The fact that I already had on my shelves the 1944 books that went on to win the Pulitzer for both poetry and fiction when #1944club started is the sign of something, I suppose...
Likely what it is a sign of is my insane addiction to buying books,... though I do doubt there's any other year to which that would apply. (But I was afraid to check.)
Karl Shapiro was born in Baltimore in 1913; dropped out of college; was drafted into the US Army in 1942 and assigned to the Medical Corp, eventually stationed in Australia and New Guinea. V-Letter is his third book, not counting a privately printed volume of juvenilia. The second was printed in Australia in 1942.
I've known Shapiro for pretty much as long as I've been reading poetry, though for a long time only through the widely anthologized 'Scyros' from his first volume: "The doctor punched my vein/The captain called me Cain/Upon my belly sat the sow of fear..." A couple of years ago I read the Shapiro volume in the American Poets Project from the Library of America. (Any actual facts in this come from Updike's introduction to that volume; misstatements and ill-informed opinion are naturally my own.)
This is one of the best poems, I thought, in V-Letter; it's also anthologized in the American Poets Project volume:
'Full Moon: New Guinea'
These nights we fear the aspects of the moon,
Sleep lightly in the radiance falling clear
On palms and ferns and hills and us; for soon
The small burr of the bombers in our ear
Tickles our rest; we rise as from a nap
And take our helmets absently and meet,
Prepared for any spectacle or mishap,
At trenches fresh and narrow at our feet.
Look up, look up, and wait and breathe. These nights
We fear Orion and the Cross. The crowd
Of deadly insects caught in our long lights
Glitter and seek to burrow in the a cloud
Soft-mined with high explosive. Breathe and wait,
The bombs are falling darkly for our fate.
Shapiro says in his one-page introduction to the volume that he's reluctant to be a war poet, but clearly he is, at least for now; even in a poem on the sound of the piano, he compares it to 'the burst of monstrous guns.' The war provides his subjects and his metaphors. Though not entirely: a number of poems are about Judaism, his religion from birth; a surprising number also include Christian imagery, though Updike's introduction says he was thinking of converting to Catholicism at this time. A couple, among them poems on Jefferson and Franklin, are about Americanness.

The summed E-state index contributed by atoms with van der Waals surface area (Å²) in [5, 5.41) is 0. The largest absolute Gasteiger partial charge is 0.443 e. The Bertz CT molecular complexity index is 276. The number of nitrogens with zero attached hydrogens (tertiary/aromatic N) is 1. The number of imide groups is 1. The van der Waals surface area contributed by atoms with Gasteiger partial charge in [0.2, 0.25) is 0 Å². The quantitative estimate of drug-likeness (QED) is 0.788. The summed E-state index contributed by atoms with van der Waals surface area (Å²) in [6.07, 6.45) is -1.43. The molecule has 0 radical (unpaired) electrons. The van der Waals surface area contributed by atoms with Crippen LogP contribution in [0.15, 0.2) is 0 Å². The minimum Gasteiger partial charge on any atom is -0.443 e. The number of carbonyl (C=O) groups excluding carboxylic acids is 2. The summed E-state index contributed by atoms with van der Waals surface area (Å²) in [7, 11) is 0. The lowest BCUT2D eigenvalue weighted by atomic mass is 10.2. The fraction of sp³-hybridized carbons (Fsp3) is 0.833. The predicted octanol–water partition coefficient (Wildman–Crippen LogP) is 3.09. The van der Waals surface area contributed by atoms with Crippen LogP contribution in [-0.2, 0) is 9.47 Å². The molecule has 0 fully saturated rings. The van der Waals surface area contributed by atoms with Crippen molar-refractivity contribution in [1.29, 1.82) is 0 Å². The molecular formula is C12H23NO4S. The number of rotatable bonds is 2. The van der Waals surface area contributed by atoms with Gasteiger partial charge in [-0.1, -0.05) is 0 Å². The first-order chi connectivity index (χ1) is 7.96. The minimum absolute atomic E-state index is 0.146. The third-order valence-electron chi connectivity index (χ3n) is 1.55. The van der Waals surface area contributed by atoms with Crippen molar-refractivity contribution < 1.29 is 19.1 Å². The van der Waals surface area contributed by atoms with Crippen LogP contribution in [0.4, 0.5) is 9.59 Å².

The poems are almost all formal, with a number of sonnets and a fondness for the terza rima sonnet in particular, as in Shelley's 'Ode To The West Wind' or Frost's 'Acquainted With The Night.' He also likes anapaests, e. g., (chosen for any Australians who might read this...)
Though I see you, O rainbow of iron and rivetted lace
As a dancer who leaps to the music of music and light,
And poised on the pin of the moment of marvellous grace
Holds her breath in the downfall and curve of her motionless flight;
Though you walk like a queen with the stays of your womanly steel
And the pearls of your bodice are heavy with sensual pride,
And the million come under your notice and graciously kneel,
As the navies of nations come slowly to moor at your side;
Yet your pace is the pace of a man's, and your arms are outspread
In a trick of endurance to charm the demand of the bays,
And your tendons are common--the cables are coarse on your head,
You are marxist and sweaty! You grind for the labor of days;
And O sphinx of our harbor of beauty, your banner is red
And outflung on the street of the world like a silvery phrase!
Not a bad description of the Sydney Harbour Bridge, I think, and if the bridge is masculine in the end, it gets the two extra lines of the octet to be feminine.
Anyway, a strong volume of poetry, though I was pretty sure I'd like it going in.